Commercial tenants routinely assert both frustrations of purpose and impossibility of performance as defenses to claims for non-payment of rent accruing during the pandemic. And, as a recent case illustrates, the defense of actual or constructive eviction has joined that panoply, with a similar result.
Valentino U.S.A., Inc.’s entered into a lease with Thor 693 LLC for lower level and ground/second/third-floor space at 693 Fifth Avenue for the display and sale of luxury womenswear, menswear, goods, and accessories.
Valentino sought to terminate the obligations under the lease and related guaranty or an abatement of rent, claiming pandemic-related frustration of purpose, the impossibility of performance, failure of consideration, and constructive eviction—due to the New York State and New York City-mandated restrictions and closures. Thor moved to dismiss the complaint.
Section 21.11 of the lease expressly allocated the risk that Valentino would not be able to operate the business and that Valentino would not be forgiven from such performance, including its obligation to pay rent by reason of state law. The fact that the COVID 19 pandemic was not specifically enumerated by the parties did not change the result because the lease was drafted broadly and encompassed the present situation by providing that nothing contained in Section 21.11 of the lease, including “restrictive governmental laws or regulations,” certain cataclysmic events, “or other reason of a similar or dissimilar nature beyond the reasonable control of the party delayed in performing work or doing acts required” shall excuse the payment of rent.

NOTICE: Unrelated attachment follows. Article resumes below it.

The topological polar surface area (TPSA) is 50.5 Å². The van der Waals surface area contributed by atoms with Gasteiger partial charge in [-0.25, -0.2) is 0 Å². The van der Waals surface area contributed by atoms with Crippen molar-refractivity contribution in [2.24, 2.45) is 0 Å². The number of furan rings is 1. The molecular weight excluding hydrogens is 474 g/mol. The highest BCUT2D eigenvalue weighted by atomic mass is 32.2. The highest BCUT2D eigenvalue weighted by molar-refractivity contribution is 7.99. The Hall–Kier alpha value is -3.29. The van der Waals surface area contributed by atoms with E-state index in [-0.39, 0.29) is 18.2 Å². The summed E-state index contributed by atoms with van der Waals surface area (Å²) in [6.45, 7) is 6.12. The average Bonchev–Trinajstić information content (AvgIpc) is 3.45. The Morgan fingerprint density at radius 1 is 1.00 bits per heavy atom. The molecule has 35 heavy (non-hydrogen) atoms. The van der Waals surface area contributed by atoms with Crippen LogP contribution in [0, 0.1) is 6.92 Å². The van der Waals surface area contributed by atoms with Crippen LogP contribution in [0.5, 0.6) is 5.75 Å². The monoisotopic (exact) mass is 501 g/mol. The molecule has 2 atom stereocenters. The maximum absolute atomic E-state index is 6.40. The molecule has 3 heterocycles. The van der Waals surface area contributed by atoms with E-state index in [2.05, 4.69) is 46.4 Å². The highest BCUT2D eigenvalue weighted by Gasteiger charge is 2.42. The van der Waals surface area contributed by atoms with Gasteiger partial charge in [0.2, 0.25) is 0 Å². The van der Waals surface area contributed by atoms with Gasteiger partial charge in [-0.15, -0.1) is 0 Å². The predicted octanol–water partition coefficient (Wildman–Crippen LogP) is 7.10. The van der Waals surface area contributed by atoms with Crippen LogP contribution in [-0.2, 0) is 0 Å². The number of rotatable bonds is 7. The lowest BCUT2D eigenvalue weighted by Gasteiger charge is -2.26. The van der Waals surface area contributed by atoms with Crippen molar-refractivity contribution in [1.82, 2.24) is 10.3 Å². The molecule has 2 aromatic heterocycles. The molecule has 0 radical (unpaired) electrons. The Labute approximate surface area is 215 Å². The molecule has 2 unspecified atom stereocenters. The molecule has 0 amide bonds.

To be an eviction, constructive or actual, there must be a wrongful act by the landlord which deprives the tenant of the beneficial enjoyment or actual possession of the demised premises. Valentino’s failure to plead that it moved out of the premises or that Thor substantially interfered with its use and possession (i.e., as opposed to the temporary interference by state law) doomed its claim for constructive eviction. On the record before the Court, it appeared that the store continued to operate as of July 22, 2020. A sign was placed on the store indicating that it was open for curbside retail and by appointment. Valentino’s conclusory and general allegation that Thor failed to maintain the premises, even taken as true, lacked causation. Finally, to the extent that Valentino indicated that, after filing suit, they subsequently made the decision to move out and vacated the premises did not change the result. No wrongful act of Thor was alleged to have caused the necessity of that decision. Thus, Valentino’s complaint was dismissed.